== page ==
“As an industry, we still need more patient outcome data to be published to further unpack these trend lines and observations. What we do know for certain is that inside each and every Concierge Medicine office is opportunity to connect a patient with a physician who desires to have a relationship with his community.”
GRAPHIC BELOW | July/August 2017 | (C) Concierge Medicine Today | Today, even inside hospitals, its [Concierge Medicine’s] historical fingerprints are centered around access, transparency and relationship. It is these types of new delivery programs and free market healthcare business models that are rescuing the careers of some of America’s greatest physicians and healthcare professionals.
Wait Times | Hot Topic
In June/July of 2017, Concierge Medicine Today polled it’s physician readers and asked them ‘How Does Your Concierge Medicine Practice Handle Missed Appointments?’ The response received was as follows: 61% marked ‘Penalty? We would do no such thing to our patients.’; 34% marked ‘Because we have a relationship-oriented practice, missed appts have declined more than 95%.’; and 5% responded by indicating ‘We charge a $25 Fee less than 24-48 hours out.’
Merritt Hawkins — INSIDE Traditional Healthcare Offices (e.g. not Concierge Medicine, private pay, cash only or subscription-based healthcare delivery clinics) , typical/average wait times to schedule a new patient appointment with a physician in 15 major metropolitan areas rose 24 days, up from 18.5 days in 2014, according to Merritt Hawkins. Meanwhile, the median visit length was just 15.7 minutes, according to a study in the “Health Services Research Journal.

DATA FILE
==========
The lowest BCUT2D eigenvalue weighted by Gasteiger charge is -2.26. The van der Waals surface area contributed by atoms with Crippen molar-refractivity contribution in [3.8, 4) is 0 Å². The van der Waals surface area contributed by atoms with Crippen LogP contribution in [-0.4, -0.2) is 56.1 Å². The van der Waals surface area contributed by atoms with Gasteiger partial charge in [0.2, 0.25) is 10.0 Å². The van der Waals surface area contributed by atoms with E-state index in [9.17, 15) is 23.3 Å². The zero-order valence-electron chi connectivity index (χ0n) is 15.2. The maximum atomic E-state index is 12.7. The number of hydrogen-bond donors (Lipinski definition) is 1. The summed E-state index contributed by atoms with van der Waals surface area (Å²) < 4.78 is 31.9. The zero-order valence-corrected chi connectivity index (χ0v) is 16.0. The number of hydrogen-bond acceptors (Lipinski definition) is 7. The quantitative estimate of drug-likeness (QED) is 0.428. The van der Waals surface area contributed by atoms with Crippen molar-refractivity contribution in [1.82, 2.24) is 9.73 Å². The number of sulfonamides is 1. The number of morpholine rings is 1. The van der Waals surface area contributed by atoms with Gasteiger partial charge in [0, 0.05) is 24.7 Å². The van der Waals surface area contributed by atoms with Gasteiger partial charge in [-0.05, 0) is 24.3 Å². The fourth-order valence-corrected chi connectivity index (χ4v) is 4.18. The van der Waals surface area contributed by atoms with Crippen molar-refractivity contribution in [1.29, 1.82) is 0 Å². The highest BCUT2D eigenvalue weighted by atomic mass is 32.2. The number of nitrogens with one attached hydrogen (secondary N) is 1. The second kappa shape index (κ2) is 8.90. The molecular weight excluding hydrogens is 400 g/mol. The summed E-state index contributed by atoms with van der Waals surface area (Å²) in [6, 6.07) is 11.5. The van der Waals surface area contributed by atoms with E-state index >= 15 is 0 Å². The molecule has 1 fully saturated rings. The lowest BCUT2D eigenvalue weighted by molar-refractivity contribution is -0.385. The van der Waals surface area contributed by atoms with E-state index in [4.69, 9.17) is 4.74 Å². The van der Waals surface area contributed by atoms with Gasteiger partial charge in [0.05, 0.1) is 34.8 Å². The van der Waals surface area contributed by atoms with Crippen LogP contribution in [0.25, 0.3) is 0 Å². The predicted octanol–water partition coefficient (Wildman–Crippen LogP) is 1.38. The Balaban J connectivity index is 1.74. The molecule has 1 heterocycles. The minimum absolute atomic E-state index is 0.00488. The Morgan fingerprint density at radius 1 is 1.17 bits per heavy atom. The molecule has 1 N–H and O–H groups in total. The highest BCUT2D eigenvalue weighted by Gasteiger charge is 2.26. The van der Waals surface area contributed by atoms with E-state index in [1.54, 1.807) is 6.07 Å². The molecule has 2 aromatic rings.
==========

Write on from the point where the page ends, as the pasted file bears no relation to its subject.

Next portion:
While the above Merritt Hawkins data is accurate, the data above they cite is from 2014.
The graphics and insight (see graphic right) published by The Globe and Mail Inc., by Kelly Grant HEALTH REPORTER The Globe and Mail [Last; Updated: on Friday, Feb. 17, 2017 8:48AM EST] is also very insightful and more up-to-date national intelligence related to general and traditional healthcare delivery wait times, minutes, outside of this space. Additionally, an overview of the 2016 survey’s results was published in the journal, Health Affairs in November 2016, but on Thursday, the Canadian Institute for Health Information (CIHI) released a deeper dive into the Canadian findings, including breakdowns by province.
Average Annual Subscription Cost of Concierge Medicine
(National Avg. | July/August 2017)
Patient Care, Quality, Satisfaction Etc.
“Patient Satisfaction in the field remains exceptionally high. Attitudes toward Concierge Medicine have undergone significant and positive changes since the signature of the Affordable Care Act in 2010.” ~Editor, Concierge Medicine Today; July/August 2017.